I, Gloria Steinem, was born on March 25, 1934 in Toledo, Ohio. My father was Leo Steinem. He was a childlike man who was a fountain of inventions, ad slogans and product ideas. He was always sure one of them would make him rich. He died in 1962 still believing that. It was sad because he was a great man. My mother, Ruth Nuneviller Steinem was a teacher, and journalist. When she was thirty years old she gave up her career to help my father run the summer resort they owned in Michigan.
After my father died it was very stressful and depressing for her because my mother suffered through many nervous break-downs and died in 1980. Much of my early years were spent in a house trailer, traveling the country as my father searched for his fortune. When I was twelve years old my parents got divorced. Then I moved back to Toledo with my mother and we lived in a rat infested apartment. There my mother got her first nervous break-down. She was unable to take care of herself. I had to play the role of the parent at home.
It was very stressful and tiring for me. I felt depressed and heart broken when my parents divorced. During my senior year of high school I went to live with my sister in Washington D. C. , while my father took care of my mother. In 1952 I enrolled in Smith College and majored in government. After I graduated, I went to India to study at the University of India and wrote a guide book for the Indian government. India was an exciting experience and I learned a lot form the government. In 1958 I returned to the United States.
Two years later I landed a job writing photo captions for a political magazine. In 1963 I went undercover to work as a waitress in a Playboy bunny club in New York City. After this experience I wrote an article called, “I Was a Playboy Bunny”, which caused my journalism career to take off. I published articles on various social causes in Cosmopolitan, McCall’s, Glamour, and Vogue. I also wrote for television. In the process I became something of a celebrity. In 1971 I joined other prominent feminists, such as Bella Abzug and Betty Friedan.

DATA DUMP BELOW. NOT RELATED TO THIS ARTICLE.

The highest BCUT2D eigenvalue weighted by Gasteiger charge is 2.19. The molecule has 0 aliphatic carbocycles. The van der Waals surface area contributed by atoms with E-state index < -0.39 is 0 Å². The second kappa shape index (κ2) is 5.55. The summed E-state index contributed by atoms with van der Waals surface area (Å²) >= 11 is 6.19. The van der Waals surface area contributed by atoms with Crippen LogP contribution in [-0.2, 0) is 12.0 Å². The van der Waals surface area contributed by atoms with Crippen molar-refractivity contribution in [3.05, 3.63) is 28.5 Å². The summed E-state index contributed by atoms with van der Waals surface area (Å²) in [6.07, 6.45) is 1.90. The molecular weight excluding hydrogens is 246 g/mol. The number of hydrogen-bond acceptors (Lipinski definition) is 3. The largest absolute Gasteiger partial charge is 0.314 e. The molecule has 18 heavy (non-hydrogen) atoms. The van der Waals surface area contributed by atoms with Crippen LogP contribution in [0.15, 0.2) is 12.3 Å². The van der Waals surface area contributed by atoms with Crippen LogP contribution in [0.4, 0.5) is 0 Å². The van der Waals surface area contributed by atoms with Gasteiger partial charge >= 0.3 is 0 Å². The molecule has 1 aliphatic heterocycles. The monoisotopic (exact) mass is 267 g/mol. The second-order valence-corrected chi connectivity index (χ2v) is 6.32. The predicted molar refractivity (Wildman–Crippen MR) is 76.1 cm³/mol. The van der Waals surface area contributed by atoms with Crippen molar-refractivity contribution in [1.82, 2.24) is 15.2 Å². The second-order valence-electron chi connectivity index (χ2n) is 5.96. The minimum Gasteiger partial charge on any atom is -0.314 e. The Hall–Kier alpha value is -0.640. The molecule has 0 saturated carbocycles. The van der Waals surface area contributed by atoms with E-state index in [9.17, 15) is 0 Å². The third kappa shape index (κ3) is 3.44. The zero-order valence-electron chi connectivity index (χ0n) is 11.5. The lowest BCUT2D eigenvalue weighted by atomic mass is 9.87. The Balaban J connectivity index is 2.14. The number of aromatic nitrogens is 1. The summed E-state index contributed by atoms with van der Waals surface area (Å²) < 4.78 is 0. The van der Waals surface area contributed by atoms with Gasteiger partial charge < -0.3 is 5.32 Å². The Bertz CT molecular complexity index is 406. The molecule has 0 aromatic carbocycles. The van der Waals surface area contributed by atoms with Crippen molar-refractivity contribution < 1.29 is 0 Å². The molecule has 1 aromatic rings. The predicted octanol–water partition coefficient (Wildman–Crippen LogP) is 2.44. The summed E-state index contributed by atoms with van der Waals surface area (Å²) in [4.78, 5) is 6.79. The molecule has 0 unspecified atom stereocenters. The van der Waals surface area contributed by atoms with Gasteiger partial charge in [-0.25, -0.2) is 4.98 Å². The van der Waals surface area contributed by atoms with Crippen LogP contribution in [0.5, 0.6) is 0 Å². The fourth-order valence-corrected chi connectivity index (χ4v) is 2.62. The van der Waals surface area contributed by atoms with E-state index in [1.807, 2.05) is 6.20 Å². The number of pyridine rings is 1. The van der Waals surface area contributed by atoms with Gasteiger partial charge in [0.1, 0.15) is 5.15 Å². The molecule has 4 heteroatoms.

We worked together in forming the National Women's Political Caucus, which worked on behalf of women's issues. When I took the lead in launching the pioneering, feminist Ms. Magazine I was filled with joy. I always made sure my topics tackled important topics, including domestic violence. It is important to me that my readers are satisfied so I must always write to fulfill and answer my readers. I was amazed to have my magazine become the first national publication to feature domestic violence on my cover in 1976.
I’m not afraid of press and I publish what my readers want and need to know. I have a vast collection of wrtings. As my fame began to rise, I face criticism from other feminists, including the Redstockings. I was upset at first but I pushed my haters aside. Everyone will have their haters but forget them. I thought about my fans and my supporters. They are the ones who matter to me. 1986 was a very hard year for me. I found out I was diagnosed with breast cancer. I was very worried. Luckily I was able to beat the disease with treatment.
When my life was almost at stake, I valued my life more. I learned how important it is to always do your best to keep your body healthy. In the year 2000 I married David Bale. He was as an environmental and animal rights activist. He had a son, Christian Bale. I loved David reverently. Unfortunately, he died of brain cancer 3 years later in 2003. I was devastated. He had the greatest heart of anyone I’ve ever known. Today I still work as for social justice. I don’t plan on retiring anytime soon. I feel that the idea of retiring is as foreign to me as the idea of hunting.